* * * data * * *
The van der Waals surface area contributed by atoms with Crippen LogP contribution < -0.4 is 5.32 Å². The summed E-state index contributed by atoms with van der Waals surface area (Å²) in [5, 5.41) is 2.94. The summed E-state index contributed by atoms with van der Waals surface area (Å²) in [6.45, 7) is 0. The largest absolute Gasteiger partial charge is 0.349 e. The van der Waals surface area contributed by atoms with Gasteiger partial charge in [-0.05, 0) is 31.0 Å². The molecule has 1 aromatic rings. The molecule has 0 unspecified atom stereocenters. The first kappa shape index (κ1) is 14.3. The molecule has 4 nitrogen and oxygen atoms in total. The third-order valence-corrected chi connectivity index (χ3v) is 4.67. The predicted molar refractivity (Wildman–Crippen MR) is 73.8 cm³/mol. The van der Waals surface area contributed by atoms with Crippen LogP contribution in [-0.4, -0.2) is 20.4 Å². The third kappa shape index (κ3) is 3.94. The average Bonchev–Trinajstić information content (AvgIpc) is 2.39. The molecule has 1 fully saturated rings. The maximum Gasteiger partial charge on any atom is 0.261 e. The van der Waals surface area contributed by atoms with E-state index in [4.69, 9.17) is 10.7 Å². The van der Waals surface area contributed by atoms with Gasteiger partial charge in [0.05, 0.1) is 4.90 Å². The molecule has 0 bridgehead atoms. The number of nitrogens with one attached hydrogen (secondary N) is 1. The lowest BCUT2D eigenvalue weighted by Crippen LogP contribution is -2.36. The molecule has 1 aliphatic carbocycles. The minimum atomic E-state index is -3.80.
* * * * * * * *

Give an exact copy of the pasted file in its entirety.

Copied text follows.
The van der Waals surface area contributed by atoms with Crippen LogP contribution < -0.4 is 5.32 Å². The summed E-state index contributed by atoms with van der Waals surface area (Å²) in [5, 5.41) is 2.94. The summed E-state index contributed by atoms with van der Waals surface area (Å²) in [6.45, 7) is 0. The largest absolute Gasteiger partial charge is 0.349 e. The van der Waals surface area contributed by atoms with Gasteiger partial charge in [-0.05, 0) is 31.0 Å². The molecule has 1 aromatic rings. The molecule has 0 unspecified atom stereocenters. The first kappa shape index (κ1) is 14.3. The molecule has 4 nitrogen and oxygen atoms in total. The third-order valence-corrected chi connectivity index (χ3v) is 4.67. The predicted molar refractivity (Wildman–Crippen MR) is 73.8 cm³/mol. The van der Waals surface area contributed by atoms with Crippen LogP contribution in [-0.4, -0.2) is 20.4 Å². The third kappa shape index (κ3) is 3.94. The average Bonchev–Trinajstić information content (AvgIpc) is 2.39. The molecule has 1 fully saturated rings. The maximum Gasteiger partial charge on any atom is 0.261 e. The van der Waals surface area contributed by atoms with E-state index in [4.69, 9.17) is 10.7 Å². The van der Waals surface area contributed by atoms with Gasteiger partial charge in [0.05, 0.1) is 4.90 Å². The molecule has 0 bridgehead atoms. The number of nitrogens with one attached hydrogen (secondary N) is 1. The lowest BCUT2D eigenvalue weighted by Crippen LogP contribution is -2.36. The molecule has 1 aliphatic carbocycles. The minimum atomic E-state index is -3.80.